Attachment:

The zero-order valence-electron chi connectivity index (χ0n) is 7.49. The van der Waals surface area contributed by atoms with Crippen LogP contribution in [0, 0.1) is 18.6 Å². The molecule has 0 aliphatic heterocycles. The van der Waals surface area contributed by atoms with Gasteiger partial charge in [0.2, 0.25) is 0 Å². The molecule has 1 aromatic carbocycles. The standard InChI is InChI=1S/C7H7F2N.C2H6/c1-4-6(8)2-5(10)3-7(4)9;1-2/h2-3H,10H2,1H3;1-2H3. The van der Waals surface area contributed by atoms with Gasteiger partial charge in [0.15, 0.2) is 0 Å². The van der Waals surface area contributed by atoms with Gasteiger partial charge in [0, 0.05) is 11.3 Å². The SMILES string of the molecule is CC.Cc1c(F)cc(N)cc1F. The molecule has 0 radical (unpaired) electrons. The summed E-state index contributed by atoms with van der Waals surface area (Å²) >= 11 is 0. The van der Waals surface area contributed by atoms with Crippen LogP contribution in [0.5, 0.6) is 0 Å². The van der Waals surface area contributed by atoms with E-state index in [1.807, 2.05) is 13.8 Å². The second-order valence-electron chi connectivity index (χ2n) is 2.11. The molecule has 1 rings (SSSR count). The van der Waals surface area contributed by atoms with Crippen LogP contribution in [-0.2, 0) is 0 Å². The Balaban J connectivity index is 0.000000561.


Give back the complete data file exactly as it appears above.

The zero-order valence-electron chi connectivity index (χ0n) is 7.49. The van der Waals surface area contributed by atoms with Crippen LogP contribution in [0, 0.1) is 18.6 Å². The molecule has 0 aliphatic heterocycles. The van der Waals surface area contributed by atoms with Gasteiger partial charge in [0.2, 0.25) is 0 Å². The molecule has 1 aromatic carbocycles. The standard InChI is InChI=1S/C7H7F2N.C2H6/c1-4-6(8)2-5(10)3-7(4)9;1-2/h2-3H,10H2,1H3;1-2H3. The van der Waals surface area contributed by atoms with Gasteiger partial charge in [0.15, 0.2) is 0 Å². The van der Waals surface area contributed by atoms with Gasteiger partial charge in [0, 0.05) is 11.3 Å². The SMILES string of the molecule is CC.Cc1c(F)cc(N)cc1F. The molecule has 0 radical (unpaired) electrons. The summed E-state index contributed by atoms with van der Waals surface area (Å²) >= 11 is 0. The van der Waals surface area contributed by atoms with Crippen LogP contribution in [0.5, 0.6) is 0 Å². The van der Waals surface area contributed by atoms with E-state index in [1.807, 2.05) is 13.8 Å². The second-order valence-electron chi connectivity index (χ2n) is 2.11. The molecule has 1 rings (SSSR count). The van der Waals surface area contributed by atoms with Crippen LogP contribution in [-0.2, 0) is 0 Å². The Balaban J connectivity index is 0.000000561.